I wouldn’t mind, but splitting children’s books strictly along gender lines is not even good publishing. Just like other successful children’s books, The Hunger Games was not aimed at girls or boys; like JK Rowling, Roald Dahl, Robert Muchamore and others, Collins just wrote great stories, and readers bought them in their millions. Now, Dahl’s Matilda is published with a pink cover, and I have heard one bookseller report seeing a mother snatching a copy from her small son’s hands saying “That’s for girls” as she replaced it on the shelf.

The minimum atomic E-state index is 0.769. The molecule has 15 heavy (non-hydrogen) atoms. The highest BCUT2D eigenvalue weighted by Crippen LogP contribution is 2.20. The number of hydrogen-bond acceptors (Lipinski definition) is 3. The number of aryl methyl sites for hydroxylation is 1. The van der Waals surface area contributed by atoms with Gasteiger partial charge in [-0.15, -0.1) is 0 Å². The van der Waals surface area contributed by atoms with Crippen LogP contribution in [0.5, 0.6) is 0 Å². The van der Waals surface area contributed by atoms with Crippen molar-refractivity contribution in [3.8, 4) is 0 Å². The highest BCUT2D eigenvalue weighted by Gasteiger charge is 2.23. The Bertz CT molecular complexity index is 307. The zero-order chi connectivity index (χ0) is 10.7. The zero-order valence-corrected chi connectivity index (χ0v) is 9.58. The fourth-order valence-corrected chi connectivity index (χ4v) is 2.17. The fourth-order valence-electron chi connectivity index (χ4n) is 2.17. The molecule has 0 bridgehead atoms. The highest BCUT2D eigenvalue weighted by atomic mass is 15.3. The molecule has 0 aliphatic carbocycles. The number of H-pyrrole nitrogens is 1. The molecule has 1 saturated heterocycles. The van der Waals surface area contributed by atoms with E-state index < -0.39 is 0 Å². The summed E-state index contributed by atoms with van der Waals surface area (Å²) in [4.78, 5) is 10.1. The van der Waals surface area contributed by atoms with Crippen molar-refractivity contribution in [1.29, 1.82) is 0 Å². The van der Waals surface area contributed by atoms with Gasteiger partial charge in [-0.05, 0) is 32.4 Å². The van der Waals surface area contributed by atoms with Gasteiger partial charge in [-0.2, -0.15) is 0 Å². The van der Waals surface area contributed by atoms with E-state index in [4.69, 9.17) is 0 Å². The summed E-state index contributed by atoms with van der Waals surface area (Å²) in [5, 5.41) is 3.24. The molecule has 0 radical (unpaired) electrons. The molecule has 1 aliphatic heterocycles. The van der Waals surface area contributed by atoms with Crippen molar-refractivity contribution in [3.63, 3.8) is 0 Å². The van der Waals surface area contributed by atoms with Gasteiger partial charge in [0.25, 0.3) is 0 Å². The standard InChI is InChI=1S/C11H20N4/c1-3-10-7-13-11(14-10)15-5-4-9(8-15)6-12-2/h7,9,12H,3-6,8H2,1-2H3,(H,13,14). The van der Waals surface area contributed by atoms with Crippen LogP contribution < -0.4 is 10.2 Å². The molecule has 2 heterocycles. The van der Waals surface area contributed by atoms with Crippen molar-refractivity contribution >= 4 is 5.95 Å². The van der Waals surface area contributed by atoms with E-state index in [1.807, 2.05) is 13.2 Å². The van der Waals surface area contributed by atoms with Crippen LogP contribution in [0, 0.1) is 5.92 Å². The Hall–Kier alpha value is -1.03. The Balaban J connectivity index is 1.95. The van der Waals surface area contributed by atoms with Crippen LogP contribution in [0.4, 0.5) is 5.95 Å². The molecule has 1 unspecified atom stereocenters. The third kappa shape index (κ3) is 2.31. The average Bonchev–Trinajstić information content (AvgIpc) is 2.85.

You see, it is not just girls’ ambitions that are being frustrated by the limiting effects of “books for girls”, in which girls’ roles are all passive, domestic and in front of a mirror. Rebecca Davies, who writes the children’s books blog at Independent.co.uk, tells me that she is equally sick of receiving “books which have been commissioned solely for the purpose of ‘getting boys reading’ [and which have] all-male characters and thin, action-based plots.” What we are doing by pigeon-holing children is badly letting them down. And books, above all things, should be available to any child who is interested in them.